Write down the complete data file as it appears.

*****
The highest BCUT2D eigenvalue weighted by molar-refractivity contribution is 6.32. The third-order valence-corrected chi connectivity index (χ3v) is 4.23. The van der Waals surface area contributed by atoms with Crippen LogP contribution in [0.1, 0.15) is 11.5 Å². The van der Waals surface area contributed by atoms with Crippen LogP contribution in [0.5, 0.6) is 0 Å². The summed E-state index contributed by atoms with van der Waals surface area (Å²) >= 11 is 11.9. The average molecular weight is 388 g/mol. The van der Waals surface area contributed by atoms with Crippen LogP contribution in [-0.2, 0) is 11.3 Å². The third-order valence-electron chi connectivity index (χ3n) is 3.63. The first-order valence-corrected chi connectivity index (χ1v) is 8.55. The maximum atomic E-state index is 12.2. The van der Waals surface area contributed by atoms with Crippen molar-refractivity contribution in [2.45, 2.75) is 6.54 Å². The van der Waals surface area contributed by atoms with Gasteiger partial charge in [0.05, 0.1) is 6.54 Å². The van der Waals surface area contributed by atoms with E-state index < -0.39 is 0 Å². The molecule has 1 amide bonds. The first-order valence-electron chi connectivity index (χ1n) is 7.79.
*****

The highest BCUT2D eigenvalue weighted by molar-refractivity contribution is 6.32. The third-order valence-corrected chi connectivity index (χ3v) is 4.23. The van der Waals surface area contributed by atoms with Crippen LogP contribution in [0.1, 0.15) is 11.5 Å². The van der Waals surface area contributed by atoms with Crippen LogP contribution in [0.5, 0.6) is 0 Å². The summed E-state index contributed by atoms with van der Waals surface area (Å²) >= 11 is 11.9. The average molecular weight is 388 g/mol. The van der Waals surface area contributed by atoms with Crippen LogP contribution in [-0.2, 0) is 11.3 Å². The third-order valence-electron chi connectivity index (χ3n) is 3.63. The first-order valence-corrected chi connectivity index (χ1v) is 8.55. The maximum atomic E-state index is 12.2. The van der Waals surface area contributed by atoms with Crippen molar-refractivity contribution in [2.45, 2.75) is 6.54 Å². The van der Waals surface area contributed by atoms with Gasteiger partial charge in [0.05, 0.1) is 6.54 Å². The van der Waals surface area contributed by atoms with E-state index < -0.39 is 0 Å². The molecule has 1 amide bonds. The first-order valence-electron chi connectivity index (χ1n) is 7.79.